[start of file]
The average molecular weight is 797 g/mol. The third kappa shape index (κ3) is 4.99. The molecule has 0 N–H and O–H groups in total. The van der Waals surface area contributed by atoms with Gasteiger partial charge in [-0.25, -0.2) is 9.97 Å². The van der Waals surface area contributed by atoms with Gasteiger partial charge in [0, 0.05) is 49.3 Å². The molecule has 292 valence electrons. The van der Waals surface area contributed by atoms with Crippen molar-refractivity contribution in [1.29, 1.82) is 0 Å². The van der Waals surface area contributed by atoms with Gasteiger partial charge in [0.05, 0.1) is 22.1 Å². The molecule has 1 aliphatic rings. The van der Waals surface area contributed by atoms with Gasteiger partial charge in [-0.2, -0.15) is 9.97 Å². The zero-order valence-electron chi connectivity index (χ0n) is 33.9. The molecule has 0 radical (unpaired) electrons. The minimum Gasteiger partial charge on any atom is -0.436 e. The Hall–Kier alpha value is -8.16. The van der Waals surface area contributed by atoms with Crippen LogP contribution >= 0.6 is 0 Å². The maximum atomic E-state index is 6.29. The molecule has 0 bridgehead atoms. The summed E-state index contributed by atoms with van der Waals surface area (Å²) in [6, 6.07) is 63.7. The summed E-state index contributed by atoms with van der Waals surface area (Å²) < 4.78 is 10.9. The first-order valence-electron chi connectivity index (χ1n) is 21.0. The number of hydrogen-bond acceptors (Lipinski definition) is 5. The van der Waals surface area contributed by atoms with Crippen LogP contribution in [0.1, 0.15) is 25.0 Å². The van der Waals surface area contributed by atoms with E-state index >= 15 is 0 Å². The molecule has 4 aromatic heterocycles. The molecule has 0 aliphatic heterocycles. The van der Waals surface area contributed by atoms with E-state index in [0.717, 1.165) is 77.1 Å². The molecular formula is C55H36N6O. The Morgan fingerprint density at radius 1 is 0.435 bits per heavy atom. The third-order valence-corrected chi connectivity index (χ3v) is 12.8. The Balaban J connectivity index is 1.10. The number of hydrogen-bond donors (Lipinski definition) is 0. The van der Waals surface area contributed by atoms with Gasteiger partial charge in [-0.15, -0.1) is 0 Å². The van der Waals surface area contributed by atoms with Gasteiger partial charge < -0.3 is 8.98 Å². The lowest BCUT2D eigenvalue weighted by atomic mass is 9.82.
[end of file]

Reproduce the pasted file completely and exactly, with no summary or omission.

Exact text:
The average molecular weight is 797 g/mol. The third kappa shape index (κ3) is 4.99. The molecule has 0 N–H and O–H groups in total. The van der Waals surface area contributed by atoms with Gasteiger partial charge in [-0.25, -0.2) is 9.97 Å². The van der Waals surface area contributed by atoms with Gasteiger partial charge in [0, 0.05) is 49.3 Å². The molecule has 292 valence electrons. The van der Waals surface area contributed by atoms with Crippen molar-refractivity contribution in [1.29, 1.82) is 0 Å². The van der Waals surface area contributed by atoms with Gasteiger partial charge in [0.05, 0.1) is 22.1 Å². The molecule has 1 aliphatic rings. The van der Waals surface area contributed by atoms with Gasteiger partial charge in [-0.2, -0.15) is 9.97 Å². The zero-order valence-electron chi connectivity index (χ0n) is 33.9. The molecule has 0 radical (unpaired) electrons. The minimum Gasteiger partial charge on any atom is -0.436 e. The Hall–Kier alpha value is -8.16. The van der Waals surface area contributed by atoms with Crippen LogP contribution >= 0.6 is 0 Å². The maximum atomic E-state index is 6.29. The molecule has 0 bridgehead atoms. The summed E-state index contributed by atoms with van der Waals surface area (Å²) in [6, 6.07) is 63.7. The summed E-state index contributed by atoms with van der Waals surface area (Å²) < 4.78 is 10.9. The first-order valence-electron chi connectivity index (χ1n) is 21.0. The number of hydrogen-bond acceptors (Lipinski definition) is 5. The van der Waals surface area contributed by atoms with Crippen LogP contribution in [0.1, 0.15) is 25.0 Å². The van der Waals surface area contributed by atoms with E-state index >= 15 is 0 Å². The molecule has 4 aromatic heterocycles. The molecule has 0 aliphatic heterocycles. The van der Waals surface area contributed by atoms with E-state index in [0.717, 1.165) is 77.1 Å². The molecular formula is C55H36N6O. The Morgan fingerprint density at radius 1 is 0.435 bits per heavy atom. The third-order valence-corrected chi connectivity index (χ3v) is 12.8. The Balaban J connectivity index is 1.10. The number of hydrogen-bond donors (Lipinski definition) is 0. The van der Waals surface area contributed by atoms with Gasteiger partial charge in [-0.15, -0.1) is 0 Å². The van der Waals surface area contributed by atoms with Gasteiger partial charge < -0.3 is 8.98 Å². The lowest BCUT2D eigenvalue weighted by atomic mass is 9.82.